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Suicides of more than 470 men in Ireland linked to recession

In 2008, the trend of falling suicide rates started to reverse and self-harm among both men and women has also been rising.

Image: man image via Shutterstock

Updated 3pm

RESEARCH ON SUICIDE rates in Ireland has shown that there were 476 more male suicides than would have been expected during 2008 and 2012 had the recession not happened.

A recent RTÉ investigation revealed the national suicide rate has not exceeded the annual rate of 12.2 per 100,000 of the population since 2004 and the suicide rate was higher in 2001 than any other year after the downturn.

However The National Suicide Research Foundation (NSRF) said that while rates fell between 2001 and 2007, after that self-harm among both sexes has been increasing, as have suicide rates among men in Ireland.

Their analysis shows that in 2008, the first year of the recession, there was a “significant increase” in rates, reversing the previous decreasing trend. The researchers at University College Cork (UCC) compared the rates of suicide and self-harm with the rates that would have been observed had the decreasing trend between 2001 and 2007 continued here.

They found the rate of male suicide by the end of 2012 was 57% higher than it would have been if the recession had not happened. The rate of self-harm among both men and women was also 37% and 26% higher respectively.

Between 2008 and 2012, there were 476 more male suicides than would have been expected during this period had the economic downturn not occurred.

Numbers of self-harm presentations were also higher than would have been expected – 5,029 males and 3,833 females.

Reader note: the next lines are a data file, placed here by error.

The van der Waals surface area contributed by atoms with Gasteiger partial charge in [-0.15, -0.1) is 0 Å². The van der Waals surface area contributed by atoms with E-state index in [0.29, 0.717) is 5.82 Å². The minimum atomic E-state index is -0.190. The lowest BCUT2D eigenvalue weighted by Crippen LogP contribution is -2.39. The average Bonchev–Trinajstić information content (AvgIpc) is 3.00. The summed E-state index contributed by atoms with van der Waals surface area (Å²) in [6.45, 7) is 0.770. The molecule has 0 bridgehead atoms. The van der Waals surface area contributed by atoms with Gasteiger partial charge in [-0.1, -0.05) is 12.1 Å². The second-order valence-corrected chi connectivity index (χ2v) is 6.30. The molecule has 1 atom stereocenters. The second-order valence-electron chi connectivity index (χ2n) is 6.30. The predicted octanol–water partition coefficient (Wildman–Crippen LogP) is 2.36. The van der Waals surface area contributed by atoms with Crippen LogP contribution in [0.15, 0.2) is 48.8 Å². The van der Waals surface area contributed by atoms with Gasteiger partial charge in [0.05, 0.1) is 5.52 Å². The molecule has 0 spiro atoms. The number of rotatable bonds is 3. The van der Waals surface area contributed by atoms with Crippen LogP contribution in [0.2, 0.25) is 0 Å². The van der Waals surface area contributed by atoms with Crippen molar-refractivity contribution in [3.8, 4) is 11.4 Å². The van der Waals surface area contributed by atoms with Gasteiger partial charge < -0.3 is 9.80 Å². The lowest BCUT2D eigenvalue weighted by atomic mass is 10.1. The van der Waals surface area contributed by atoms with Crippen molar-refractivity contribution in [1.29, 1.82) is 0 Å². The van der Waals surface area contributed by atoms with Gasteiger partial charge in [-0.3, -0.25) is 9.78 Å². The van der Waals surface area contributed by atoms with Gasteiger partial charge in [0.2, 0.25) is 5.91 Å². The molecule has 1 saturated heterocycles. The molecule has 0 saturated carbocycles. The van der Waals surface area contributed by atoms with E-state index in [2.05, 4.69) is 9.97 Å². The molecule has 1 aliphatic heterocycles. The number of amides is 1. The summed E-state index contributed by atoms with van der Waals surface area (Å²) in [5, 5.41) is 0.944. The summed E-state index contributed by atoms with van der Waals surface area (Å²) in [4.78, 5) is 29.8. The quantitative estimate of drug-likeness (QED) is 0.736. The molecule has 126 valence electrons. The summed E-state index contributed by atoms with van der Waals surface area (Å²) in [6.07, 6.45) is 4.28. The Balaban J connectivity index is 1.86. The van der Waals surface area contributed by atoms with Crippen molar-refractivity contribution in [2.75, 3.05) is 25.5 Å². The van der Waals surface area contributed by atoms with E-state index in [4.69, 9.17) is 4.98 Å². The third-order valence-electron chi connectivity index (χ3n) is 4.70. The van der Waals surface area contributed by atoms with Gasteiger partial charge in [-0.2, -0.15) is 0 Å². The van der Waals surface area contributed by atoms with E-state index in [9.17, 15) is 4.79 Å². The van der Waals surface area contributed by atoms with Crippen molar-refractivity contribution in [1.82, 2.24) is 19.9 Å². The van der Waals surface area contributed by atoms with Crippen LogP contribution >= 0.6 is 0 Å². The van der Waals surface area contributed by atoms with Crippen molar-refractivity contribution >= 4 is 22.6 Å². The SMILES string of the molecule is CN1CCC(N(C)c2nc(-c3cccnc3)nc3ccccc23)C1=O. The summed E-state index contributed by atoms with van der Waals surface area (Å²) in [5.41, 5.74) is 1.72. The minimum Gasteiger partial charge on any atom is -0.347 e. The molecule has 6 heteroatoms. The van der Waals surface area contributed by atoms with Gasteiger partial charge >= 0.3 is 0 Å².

There have been similar findings in other countries, including the UK and the US but the NSRF said the impact seems to have been greater in Ireland.

A report in 2013 found that in one third of suicides, the person was unemployed and 42% had worked in the construction and production sectors – those most severely affected by the recession. However other factors, such as a history of self-harm, depression and substance abuse were also prevalent.

NSRF research director Ella Arensman has previously said that the recession was “compounding the problems that the vulnerable were already facing”.

If you need someone to talk to, contact:

  • Console  1800 247 247 – (suicide prevention, self-harm, bereavement)

  • Aware 1890 303 302 (depression, anxiety)

  • Pieta House 01 601 0000 or email mary@pieta.ie - (suicide, self-harm)

  • Teen-Line Ireland 1800 833 634 (for ages 13 to 19)

  • Childline 1800 66 66 66 (for under 18s)

First published 10.34am

Read: The suicide rate in Ireland was higher in 2001 than in any post-downturn year>
Read: ‘Slam poetry helped me overcome suicidal thoughts’>

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